Tender Cargo: How can garments speak a person’s pain?
“What does it mean to wear one’s pain?” asks a new exhibit by textile artist Taleen Batalian at the WaterFire Arts Center though November 20. Inspired by her parent’s memories of the Armenian genocide that claimed her grandparents, Batalian developed a set of prints on fabric and some fabric designs that read almost like statues which try to embody the experiences related by her ancestors. To accompany this exhibit, she developed a runway show from some parallel universe, in which dim lighting and quadrophonic soundscapes support the slow, agonizing progress of three models in Batalian’s garb, as they traversed the length of the Waterfire Arts Center. The audience was set up on either side, much like a fashion show, but single file, facing the minimalist runway designed by Keri King. The music was developed from manipulations of Batalian’s Grandfather’s recorded musings, by audio engineer Antonio Forte.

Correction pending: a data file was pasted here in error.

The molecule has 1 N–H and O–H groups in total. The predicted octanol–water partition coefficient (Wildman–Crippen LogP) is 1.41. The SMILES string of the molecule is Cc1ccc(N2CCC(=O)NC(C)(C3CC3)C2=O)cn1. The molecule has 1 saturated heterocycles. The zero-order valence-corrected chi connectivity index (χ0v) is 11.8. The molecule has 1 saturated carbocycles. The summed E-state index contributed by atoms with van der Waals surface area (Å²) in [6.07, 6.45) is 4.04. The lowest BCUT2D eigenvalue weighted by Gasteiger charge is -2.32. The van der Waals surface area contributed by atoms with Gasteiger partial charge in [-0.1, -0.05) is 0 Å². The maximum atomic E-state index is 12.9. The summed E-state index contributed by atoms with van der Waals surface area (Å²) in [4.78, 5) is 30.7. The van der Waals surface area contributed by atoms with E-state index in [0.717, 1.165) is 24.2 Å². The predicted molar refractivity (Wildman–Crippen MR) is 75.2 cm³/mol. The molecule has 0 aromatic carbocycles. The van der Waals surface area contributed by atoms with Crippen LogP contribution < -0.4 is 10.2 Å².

“I thought of the movement as postures of grief. The choreography was really, ‘Go slow and sink sometimes.’ But keep moving, because to me that meant there was some hope as well. Otherwise, we would just end up on the floor the whole time,” said choreographer Heidi Henderson.
Batalian added, “It’s about shape. Shape and texture. The garments were refined based on what I saw as the dancers were wearing, but I really thought of them as garments I get to inhabit, as opposed to traditional costuming that’s meant to add to a dancer’s character.” The designs themselves came to form with “not intention, just trust.”
Waterfire Arts Center, 475 Valley St, PVD. waterfire.org through Nov 20.